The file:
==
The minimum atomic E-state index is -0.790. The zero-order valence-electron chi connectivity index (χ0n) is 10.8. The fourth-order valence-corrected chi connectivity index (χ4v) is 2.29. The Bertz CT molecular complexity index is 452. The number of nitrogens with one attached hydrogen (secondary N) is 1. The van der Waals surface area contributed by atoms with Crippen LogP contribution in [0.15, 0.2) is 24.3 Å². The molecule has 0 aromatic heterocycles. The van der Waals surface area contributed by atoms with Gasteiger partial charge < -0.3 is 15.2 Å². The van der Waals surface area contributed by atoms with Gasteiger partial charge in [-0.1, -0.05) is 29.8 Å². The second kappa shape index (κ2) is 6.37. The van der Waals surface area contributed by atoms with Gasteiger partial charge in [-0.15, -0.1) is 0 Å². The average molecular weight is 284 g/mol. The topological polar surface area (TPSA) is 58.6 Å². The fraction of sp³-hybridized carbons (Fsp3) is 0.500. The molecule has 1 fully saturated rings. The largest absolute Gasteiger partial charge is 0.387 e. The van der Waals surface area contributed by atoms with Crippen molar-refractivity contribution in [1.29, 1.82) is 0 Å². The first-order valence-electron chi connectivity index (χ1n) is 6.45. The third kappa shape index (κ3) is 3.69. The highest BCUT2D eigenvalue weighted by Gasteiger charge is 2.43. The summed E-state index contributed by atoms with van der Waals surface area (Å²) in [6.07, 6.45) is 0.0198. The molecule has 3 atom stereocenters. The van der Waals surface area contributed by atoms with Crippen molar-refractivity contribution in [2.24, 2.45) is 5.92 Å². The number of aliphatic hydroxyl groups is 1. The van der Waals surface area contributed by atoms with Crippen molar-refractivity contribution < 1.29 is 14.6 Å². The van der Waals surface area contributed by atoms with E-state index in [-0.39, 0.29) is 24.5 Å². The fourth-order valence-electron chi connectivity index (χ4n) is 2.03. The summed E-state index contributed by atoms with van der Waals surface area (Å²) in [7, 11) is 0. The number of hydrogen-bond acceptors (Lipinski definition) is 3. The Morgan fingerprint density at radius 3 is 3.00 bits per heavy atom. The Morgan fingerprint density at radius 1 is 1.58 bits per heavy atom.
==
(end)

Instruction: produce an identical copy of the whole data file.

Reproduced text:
The minimum atomic E-state index is -0.790. The zero-order valence-electron chi connectivity index (χ0n) is 10.8. The fourth-order valence-corrected chi connectivity index (χ4v) is 2.29. The Bertz CT molecular complexity index is 452. The number of nitrogens with one attached hydrogen (secondary N) is 1. The van der Waals surface area contributed by atoms with Crippen LogP contribution in [0.15, 0.2) is 24.3 Å². The molecule has 0 aromatic heterocycles. The van der Waals surface area contributed by atoms with Gasteiger partial charge < -0.3 is 15.2 Å². The van der Waals surface area contributed by atoms with Gasteiger partial charge in [-0.1, -0.05) is 29.8 Å². The second kappa shape index (κ2) is 6.37. The van der Waals surface area contributed by atoms with Gasteiger partial charge in [-0.15, -0.1) is 0 Å². The average molecular weight is 284 g/mol. The topological polar surface area (TPSA) is 58.6 Å². The fraction of sp³-hybridized carbons (Fsp3) is 0.500. The molecule has 1 fully saturated rings. The largest absolute Gasteiger partial charge is 0.387 e. The van der Waals surface area contributed by atoms with Crippen molar-refractivity contribution in [1.29, 1.82) is 0 Å². The first-order valence-electron chi connectivity index (χ1n) is 6.45. The third kappa shape index (κ3) is 3.69. The highest BCUT2D eigenvalue weighted by Gasteiger charge is 2.43. The summed E-state index contributed by atoms with van der Waals surface area (Å²) in [6.07, 6.45) is 0.0198. The molecule has 3 atom stereocenters. The van der Waals surface area contributed by atoms with Crippen molar-refractivity contribution in [2.24, 2.45) is 5.92 Å². The number of aliphatic hydroxyl groups is 1. The van der Waals surface area contributed by atoms with Crippen molar-refractivity contribution < 1.29 is 14.6 Å². The van der Waals surface area contributed by atoms with E-state index in [-0.39, 0.29) is 24.5 Å². The fourth-order valence-electron chi connectivity index (χ4n) is 2.03. The summed E-state index contributed by atoms with van der Waals surface area (Å²) in [7, 11) is 0. The number of hydrogen-bond acceptors (Lipinski definition) is 3. The Morgan fingerprint density at radius 3 is 3.00 bits per heavy atom. The Morgan fingerprint density at radius 1 is 1.58 bits per heavy atom.